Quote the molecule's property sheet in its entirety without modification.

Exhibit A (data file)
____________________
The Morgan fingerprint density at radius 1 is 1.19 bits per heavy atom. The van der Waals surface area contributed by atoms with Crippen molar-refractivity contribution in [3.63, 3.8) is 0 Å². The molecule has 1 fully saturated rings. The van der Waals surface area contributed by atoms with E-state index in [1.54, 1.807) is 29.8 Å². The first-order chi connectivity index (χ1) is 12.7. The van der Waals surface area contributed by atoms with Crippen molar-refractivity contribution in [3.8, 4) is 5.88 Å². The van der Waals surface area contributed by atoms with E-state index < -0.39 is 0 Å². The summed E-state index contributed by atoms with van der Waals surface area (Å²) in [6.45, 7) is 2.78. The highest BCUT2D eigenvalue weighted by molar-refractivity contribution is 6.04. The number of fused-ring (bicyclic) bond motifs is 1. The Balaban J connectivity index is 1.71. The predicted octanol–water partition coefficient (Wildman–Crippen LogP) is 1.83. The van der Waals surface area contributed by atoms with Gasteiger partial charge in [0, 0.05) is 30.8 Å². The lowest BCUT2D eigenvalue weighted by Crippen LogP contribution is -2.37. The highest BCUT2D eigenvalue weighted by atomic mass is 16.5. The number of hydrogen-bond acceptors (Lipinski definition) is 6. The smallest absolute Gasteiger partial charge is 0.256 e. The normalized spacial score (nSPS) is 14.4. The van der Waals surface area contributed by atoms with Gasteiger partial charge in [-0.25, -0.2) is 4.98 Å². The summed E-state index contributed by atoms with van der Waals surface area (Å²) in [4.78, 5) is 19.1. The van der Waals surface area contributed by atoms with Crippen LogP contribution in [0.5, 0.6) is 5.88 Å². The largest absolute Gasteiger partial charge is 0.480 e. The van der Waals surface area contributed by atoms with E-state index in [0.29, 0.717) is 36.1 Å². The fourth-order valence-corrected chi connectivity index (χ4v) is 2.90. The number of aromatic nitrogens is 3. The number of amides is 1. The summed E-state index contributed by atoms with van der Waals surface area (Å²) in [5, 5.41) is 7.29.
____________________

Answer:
The Morgan fingerprint density at radius 1 is 1.19 bits per heavy atom. The van der Waals surface area contributed by atoms with Crippen molar-refractivity contribution in [3.63, 3.8) is 0 Å². The molecule has 1 fully saturated rings. The van der Waals surface area contributed by atoms with E-state index in [1.54, 1.807) is 29.8 Å². The first-order chi connectivity index (χ1) is 12.7. The van der Waals surface area contributed by atoms with Crippen molar-refractivity contribution in [3.8, 4) is 5.88 Å². The van der Waals surface area contributed by atoms with E-state index < -0.39 is 0 Å². The summed E-state index contributed by atoms with van der Waals surface area (Å²) in [6.45, 7) is 2.78. The highest BCUT2D eigenvalue weighted by molar-refractivity contribution is 6.04. The number of fused-ring (bicyclic) bond motifs is 1. The Balaban J connectivity index is 1.71. The predicted octanol–water partition coefficient (Wildman–Crippen LogP) is 1.83. The van der Waals surface area contributed by atoms with Gasteiger partial charge in [0, 0.05) is 30.8 Å². The lowest BCUT2D eigenvalue weighted by Crippen LogP contribution is -2.37. The highest BCUT2D eigenvalue weighted by atomic mass is 16.5. The number of hydrogen-bond acceptors (Lipinski definition) is 6. The smallest absolute Gasteiger partial charge is 0.256 e. The normalized spacial score (nSPS) is 14.4. The van der Waals surface area contributed by atoms with Gasteiger partial charge in [-0.25, -0.2) is 4.98 Å². The summed E-state index contributed by atoms with van der Waals surface area (Å²) in [4.78, 5) is 19.1. The van der Waals surface area contributed by atoms with Crippen LogP contribution in [0.5, 0.6) is 5.88 Å². The largest absolute Gasteiger partial charge is 0.480 e. The van der Waals surface area contributed by atoms with E-state index in [0.29, 0.717) is 36.1 Å². The fourth-order valence-corrected chi connectivity index (χ4v) is 2.90. The number of aromatic nitrogens is 3. The number of amides is 1. The summed E-state index contributed by atoms with van der Waals surface area (Å²) in [5, 5.41) is 7.29.